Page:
WiseAcre Gardens

north of the adirondacks – wildflowers & perennials that survive winters colder than my wife's feet

Blog Home - For more Wildflower, Perennial, Mushroom and Looney Tunes images visit my web site - Wiseacre Gardens
Posted by WiseAcre on Aug 16th, 2012

Pigskin Puffball

2012
Aug 16

Scleroderma citrinum

This is a false puffball. The leathery skin is one clue. The black flesh on the inside is another.

mature pigskin puffball – Scleroderma citrinum
pigskin puffball

Poking a pigskin puffball is dangerous. The spores can bring tears to your eyes, make your nose run, cause post nasal drip and give you pink eye. They are poisonous and anyone eating one is likely to experience a good bout of gastrointestinal distress.

Do NOT do this at home
pigskin puffball spore cloud

When you do foolish things be prepared to deal with unexpected consequences. I felt compelled to point out the identity of this mushroom after learning its true nature.

this is what happens when you poke a pigskin puffball

Actually I just needed a break. I’m selecting and organizing 5 years worth of photos in preparation of updating the northern NY wildflower section of my web site. I’m still working on ’08 pics and probably have another 7,000 photos to go before I catch up to the present time. One nice thing is I’m now able to identify many of the mushrooms that once mystified me. The pigskin puffball is one of them.

These photos have all been previously posted.
puffball spore cloud
that’s strange

The joke was lost to all but my most dedicated followers. In other words, no one got it.

Posted by WiseAcre on Mar 16th, 2012

March 2012 – Moss Madness

2012
Mar 16

I’m back. For me, March brings madness. Not basketball, mind you, it’s more the Mad Hatter type. It’s been a long (but unusually warm) winter and I’m a bit late starting my treatment. Nothing like fresh air, some moss and discovering a couple of other oddities while wandering about to make me feel better.

March Moss

A moss covered rock doing a hillside imitation. I should bring it home. It’s big enough to make a very nice miniature moss garden yet not so large I couldn’t budge it.

Moss covered rock

Shrink enough to step into the photo and enter an alien world.

moss and lichen covered rock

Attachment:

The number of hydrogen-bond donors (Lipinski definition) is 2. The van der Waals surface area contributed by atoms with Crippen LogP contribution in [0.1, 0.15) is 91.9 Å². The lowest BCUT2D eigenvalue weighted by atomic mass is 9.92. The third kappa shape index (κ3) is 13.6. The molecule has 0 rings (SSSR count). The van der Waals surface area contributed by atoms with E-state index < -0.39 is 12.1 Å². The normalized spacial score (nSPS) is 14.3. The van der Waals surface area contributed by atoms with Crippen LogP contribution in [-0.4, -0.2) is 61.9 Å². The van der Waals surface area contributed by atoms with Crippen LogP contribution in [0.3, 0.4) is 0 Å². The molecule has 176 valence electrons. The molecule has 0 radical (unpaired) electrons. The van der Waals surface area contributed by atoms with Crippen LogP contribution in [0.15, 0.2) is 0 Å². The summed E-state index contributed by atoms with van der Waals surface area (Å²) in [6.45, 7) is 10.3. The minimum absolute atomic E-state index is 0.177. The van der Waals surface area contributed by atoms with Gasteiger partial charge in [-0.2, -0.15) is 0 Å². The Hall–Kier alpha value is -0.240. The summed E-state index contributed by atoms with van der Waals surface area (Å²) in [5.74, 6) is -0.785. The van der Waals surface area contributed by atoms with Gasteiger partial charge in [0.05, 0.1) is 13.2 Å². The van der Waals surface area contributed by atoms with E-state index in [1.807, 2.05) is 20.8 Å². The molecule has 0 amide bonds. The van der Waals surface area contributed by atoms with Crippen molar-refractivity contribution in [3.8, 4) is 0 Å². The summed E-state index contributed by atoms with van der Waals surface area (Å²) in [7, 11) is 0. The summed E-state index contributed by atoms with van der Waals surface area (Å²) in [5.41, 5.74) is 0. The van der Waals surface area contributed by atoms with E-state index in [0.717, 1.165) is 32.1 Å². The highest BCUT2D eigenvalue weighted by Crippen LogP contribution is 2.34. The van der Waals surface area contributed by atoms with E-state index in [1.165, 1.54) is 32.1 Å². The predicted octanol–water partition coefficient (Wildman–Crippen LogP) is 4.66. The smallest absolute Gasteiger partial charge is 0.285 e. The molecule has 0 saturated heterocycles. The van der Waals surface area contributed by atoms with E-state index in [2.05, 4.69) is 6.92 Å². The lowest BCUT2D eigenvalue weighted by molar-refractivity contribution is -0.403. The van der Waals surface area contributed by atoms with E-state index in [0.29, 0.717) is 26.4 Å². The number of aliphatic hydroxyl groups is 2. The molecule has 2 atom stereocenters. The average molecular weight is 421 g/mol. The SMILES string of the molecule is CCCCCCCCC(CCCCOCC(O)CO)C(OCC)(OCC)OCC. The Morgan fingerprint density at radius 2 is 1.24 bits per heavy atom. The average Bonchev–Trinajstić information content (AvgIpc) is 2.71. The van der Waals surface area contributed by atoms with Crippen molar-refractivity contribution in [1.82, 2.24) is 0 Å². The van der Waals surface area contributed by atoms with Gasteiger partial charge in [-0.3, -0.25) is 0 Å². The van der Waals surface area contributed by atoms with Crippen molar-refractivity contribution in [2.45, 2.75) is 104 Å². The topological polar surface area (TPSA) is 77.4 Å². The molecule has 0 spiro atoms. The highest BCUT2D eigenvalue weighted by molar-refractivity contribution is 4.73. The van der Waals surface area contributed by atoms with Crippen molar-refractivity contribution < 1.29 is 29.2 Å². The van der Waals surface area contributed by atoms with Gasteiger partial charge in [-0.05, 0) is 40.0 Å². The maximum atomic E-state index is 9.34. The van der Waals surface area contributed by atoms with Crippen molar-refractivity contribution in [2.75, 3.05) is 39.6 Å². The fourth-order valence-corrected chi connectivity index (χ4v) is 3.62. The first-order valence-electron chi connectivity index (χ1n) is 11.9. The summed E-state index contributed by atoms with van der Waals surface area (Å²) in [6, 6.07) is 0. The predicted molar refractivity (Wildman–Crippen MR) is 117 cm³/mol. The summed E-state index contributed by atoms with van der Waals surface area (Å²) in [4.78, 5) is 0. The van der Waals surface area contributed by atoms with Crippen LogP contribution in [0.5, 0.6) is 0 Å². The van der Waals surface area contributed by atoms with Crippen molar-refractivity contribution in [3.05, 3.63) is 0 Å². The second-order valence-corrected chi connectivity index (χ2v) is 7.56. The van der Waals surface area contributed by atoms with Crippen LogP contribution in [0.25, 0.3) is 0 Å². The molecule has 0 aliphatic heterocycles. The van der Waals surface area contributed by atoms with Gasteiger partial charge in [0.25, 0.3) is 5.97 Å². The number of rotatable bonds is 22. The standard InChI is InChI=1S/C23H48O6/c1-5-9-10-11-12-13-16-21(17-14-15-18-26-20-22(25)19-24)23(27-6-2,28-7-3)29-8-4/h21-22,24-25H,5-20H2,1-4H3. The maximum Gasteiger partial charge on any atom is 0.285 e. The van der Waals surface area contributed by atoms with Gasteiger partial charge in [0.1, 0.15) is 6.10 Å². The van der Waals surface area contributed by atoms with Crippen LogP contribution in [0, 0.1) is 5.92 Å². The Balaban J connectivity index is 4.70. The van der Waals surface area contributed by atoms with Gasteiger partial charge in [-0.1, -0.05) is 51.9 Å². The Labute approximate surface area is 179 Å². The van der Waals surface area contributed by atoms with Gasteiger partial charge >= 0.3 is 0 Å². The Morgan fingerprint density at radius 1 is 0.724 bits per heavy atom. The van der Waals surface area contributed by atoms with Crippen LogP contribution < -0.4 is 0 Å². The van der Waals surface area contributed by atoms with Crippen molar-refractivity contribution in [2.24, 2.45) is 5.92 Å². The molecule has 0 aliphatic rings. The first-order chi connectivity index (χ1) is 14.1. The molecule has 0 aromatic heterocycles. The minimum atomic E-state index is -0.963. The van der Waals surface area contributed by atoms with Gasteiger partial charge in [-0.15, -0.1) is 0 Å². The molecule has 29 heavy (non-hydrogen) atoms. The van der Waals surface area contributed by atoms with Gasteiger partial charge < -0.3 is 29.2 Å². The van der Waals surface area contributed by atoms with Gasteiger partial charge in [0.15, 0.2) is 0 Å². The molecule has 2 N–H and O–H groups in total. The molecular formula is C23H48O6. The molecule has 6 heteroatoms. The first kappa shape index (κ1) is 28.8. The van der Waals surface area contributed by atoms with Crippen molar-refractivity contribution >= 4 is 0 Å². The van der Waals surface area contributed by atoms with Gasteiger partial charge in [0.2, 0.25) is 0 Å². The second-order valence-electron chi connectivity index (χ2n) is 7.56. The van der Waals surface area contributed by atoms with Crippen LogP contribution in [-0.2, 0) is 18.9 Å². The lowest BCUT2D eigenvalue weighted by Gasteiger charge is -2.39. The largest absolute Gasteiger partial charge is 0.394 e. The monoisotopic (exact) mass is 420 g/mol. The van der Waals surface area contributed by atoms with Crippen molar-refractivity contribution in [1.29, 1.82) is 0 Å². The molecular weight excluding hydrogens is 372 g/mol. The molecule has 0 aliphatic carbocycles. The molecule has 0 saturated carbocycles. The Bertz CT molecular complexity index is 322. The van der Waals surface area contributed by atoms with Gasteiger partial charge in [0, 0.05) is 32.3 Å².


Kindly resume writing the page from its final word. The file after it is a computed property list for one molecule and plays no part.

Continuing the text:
Water droplets cling to what looks like the heads and necks of some strange bird.

immature spore pods of an unidentified moss
Water droplets on moss spore pods

Fire moss spore pods on another rock.

developing fire moss spore pods

Leafy lichen looks like lettuce. Not really, alliteration got a hold on me. This lichen looks more like some kind of terrestrial seaweed. Is it a landscape or salad?

moss and lichen covered rock

Like most Klingon delicacies this one is best eaten alive.

moss and lichen covered rock

It’s not really odd but finding growing mushrooms during March isn’t an everyday experience in the north country. Normal day temps should be in the 30s with nights going into the teens. But even in February, Velvet Foot Mushrooms will grow if there’s a brief warm spell.

Velvet foot mushroom

Velvet foot mushrooms are often found on dead Elm trees when the bark begins to separate from the wood. Those that grow in the crevice are tiny while those that break free can grow much lager. I’ve found them nearly 3 inches across. Those in the photo are about a half inch across. It is hard to make out but they are growing in a notch started and abandoned by a woodpecker.

If you want a photo that makes it clear that a woodpecker was at work, this one should do. The hole is about 2 feet long.

woodpecker carving

When finished I hope it looks like this.

Let the bold text trick you into thinking literally.

Cat chainsaw carving

Now see the reality.

cat chainsaw carving

Of all the chainsaw carvings I’ve ever seen, this one is my favorite. Lucky me, it’s just down the road and I get to see it often as I drive by.

Posted by WiseAcre on Sep 26th, 2011

Green Stain Fungus

2011
Sep 26

Every reference says green. I say blue. Who are you going to believe?
Them, me or your lying eyes.

Green Stain Fungus – Chlorociboria aeruginascens

This is a tiny stalked mushroom that stains the wood it’s growing in. Field guides state it prefers Oak but I’ve seen it on just about every type of tree (dead and rotting) around here except Cedar and Pine. I’ve been trying for over a year to get a photo of one in profile. Getting a focused photo of the stem always seemed beyond me until the other day. I got lucky and got two.

Chlorociboria aeruginascens

I wanted the stem shots to help confirm the identity. There are other very close species and this one is supposed to have an off set stem. These look like abstract sculptures to me. I don’t know what might have craved/chewed the holes in them but whatever it was it had to be very small.

green stain mushroom

I didn’t need any luck finding any of these cup mushrooms, they were all over the place. The rotting logs they were growing on had soaked up plenty of the recent rains giving them the moisture needed to develop the fruiting bodies. Slime molds, particularly yellow fuzz cone slime are out in force too. To get a perspective of the blue stain’s size – the orange balls are about the size of a pin head.

yellow fuzz cone slime - green stain fungus

…and now for something not completely different

A Bolete of some sort that’s being eaten. Not all Boletes are edible and I doubt any slug feast is going to make me believe this one is.

unknown bolete being eaten by a slug

A closer look shows just how yummy the whole thing is. It also shows the pore surface and the tubes behind them in the slug eaten hole. (upper left)

slug eating a mushroom

Jeeze the last half of this post turned out pretty slimy.

« Prev - Next »